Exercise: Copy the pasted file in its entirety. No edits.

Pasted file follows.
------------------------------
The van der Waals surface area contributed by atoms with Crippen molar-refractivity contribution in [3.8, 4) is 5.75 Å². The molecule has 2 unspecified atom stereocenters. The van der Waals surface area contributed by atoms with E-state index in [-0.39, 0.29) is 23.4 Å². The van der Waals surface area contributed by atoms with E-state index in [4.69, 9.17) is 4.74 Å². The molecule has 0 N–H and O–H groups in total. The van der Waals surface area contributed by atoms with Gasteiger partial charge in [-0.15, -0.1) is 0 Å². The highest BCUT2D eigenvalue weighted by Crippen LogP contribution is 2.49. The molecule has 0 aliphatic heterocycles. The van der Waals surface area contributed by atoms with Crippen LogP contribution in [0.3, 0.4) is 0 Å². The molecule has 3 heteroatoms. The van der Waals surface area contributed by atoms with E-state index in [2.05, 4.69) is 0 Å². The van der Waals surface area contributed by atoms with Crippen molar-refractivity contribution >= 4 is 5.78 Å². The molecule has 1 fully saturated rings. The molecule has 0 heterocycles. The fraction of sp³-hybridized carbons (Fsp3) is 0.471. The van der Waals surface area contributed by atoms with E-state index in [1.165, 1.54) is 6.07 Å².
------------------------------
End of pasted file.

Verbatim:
The van der Waals surface area contributed by atoms with Crippen molar-refractivity contribution in [3.8, 4) is 5.75 Å². The molecule has 2 unspecified atom stereocenters. The van der Waals surface area contributed by atoms with E-state index in [-0.39, 0.29) is 23.4 Å². The van der Waals surface area contributed by atoms with E-state index in [4.69, 9.17) is 4.74 Å². The molecule has 0 N–H and O–H groups in total. The van der Waals surface area contributed by atoms with Gasteiger partial charge in [-0.15, -0.1) is 0 Å². The highest BCUT2D eigenvalue weighted by Crippen LogP contribution is 2.49. The molecule has 0 aliphatic heterocycles. The van der Waals surface area contributed by atoms with Crippen LogP contribution in [0.3, 0.4) is 0 Å². The molecule has 3 heteroatoms. The van der Waals surface area contributed by atoms with E-state index in [2.05, 4.69) is 0 Å². The van der Waals surface area contributed by atoms with Crippen molar-refractivity contribution >= 4 is 5.78 Å². The molecule has 1 fully saturated rings. The molecule has 0 heterocycles. The fraction of sp³-hybridized carbons (Fsp3) is 0.471. The van der Waals surface area contributed by atoms with E-state index in [1.165, 1.54) is 6.07 Å².